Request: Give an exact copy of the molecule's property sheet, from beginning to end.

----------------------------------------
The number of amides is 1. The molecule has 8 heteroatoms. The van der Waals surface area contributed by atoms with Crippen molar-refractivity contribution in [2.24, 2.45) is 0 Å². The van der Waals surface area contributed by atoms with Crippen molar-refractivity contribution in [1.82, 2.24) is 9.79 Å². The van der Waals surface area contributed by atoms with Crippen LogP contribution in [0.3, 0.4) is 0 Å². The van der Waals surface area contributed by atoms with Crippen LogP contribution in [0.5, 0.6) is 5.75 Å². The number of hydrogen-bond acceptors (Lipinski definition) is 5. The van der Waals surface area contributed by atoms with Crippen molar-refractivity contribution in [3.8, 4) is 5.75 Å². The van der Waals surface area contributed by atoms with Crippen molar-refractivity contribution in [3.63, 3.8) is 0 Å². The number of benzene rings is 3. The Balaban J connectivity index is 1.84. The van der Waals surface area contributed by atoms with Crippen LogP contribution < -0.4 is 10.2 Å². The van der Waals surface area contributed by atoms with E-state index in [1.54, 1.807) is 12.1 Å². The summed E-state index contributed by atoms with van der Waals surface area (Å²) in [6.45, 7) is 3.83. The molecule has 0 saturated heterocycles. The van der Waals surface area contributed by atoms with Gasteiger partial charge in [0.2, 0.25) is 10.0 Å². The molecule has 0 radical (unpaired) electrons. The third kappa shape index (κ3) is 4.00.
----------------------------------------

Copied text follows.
The number of amides is 1. The molecule has 8 heteroatoms. The van der Waals surface area contributed by atoms with Crippen molar-refractivity contribution in [2.24, 2.45) is 0 Å². The van der Waals surface area contributed by atoms with Crippen molar-refractivity contribution in [1.82, 2.24) is 9.79 Å². The van der Waals surface area contributed by atoms with Crippen LogP contribution in [0.3, 0.4) is 0 Å². The van der Waals surface area contributed by atoms with Crippen LogP contribution in [0.5, 0.6) is 5.75 Å². The number of hydrogen-bond acceptors (Lipinski definition) is 5. The van der Waals surface area contributed by atoms with Crippen molar-refractivity contribution in [3.8, 4) is 5.75 Å². The van der Waals surface area contributed by atoms with Crippen molar-refractivity contribution in [3.63, 3.8) is 0 Å². The number of benzene rings is 3. The Balaban J connectivity index is 1.84. The van der Waals surface area contributed by atoms with Crippen LogP contribution < -0.4 is 10.2 Å². The van der Waals surface area contributed by atoms with E-state index in [1.54, 1.807) is 12.1 Å². The summed E-state index contributed by atoms with van der Waals surface area (Å²) in [6.45, 7) is 3.83. The molecule has 0 saturated heterocycles. The van der Waals surface area contributed by atoms with Gasteiger partial charge in [0.2, 0.25) is 10.0 Å². The molecule has 0 radical (unpaired) electrons. The third kappa shape index (κ3) is 4.00.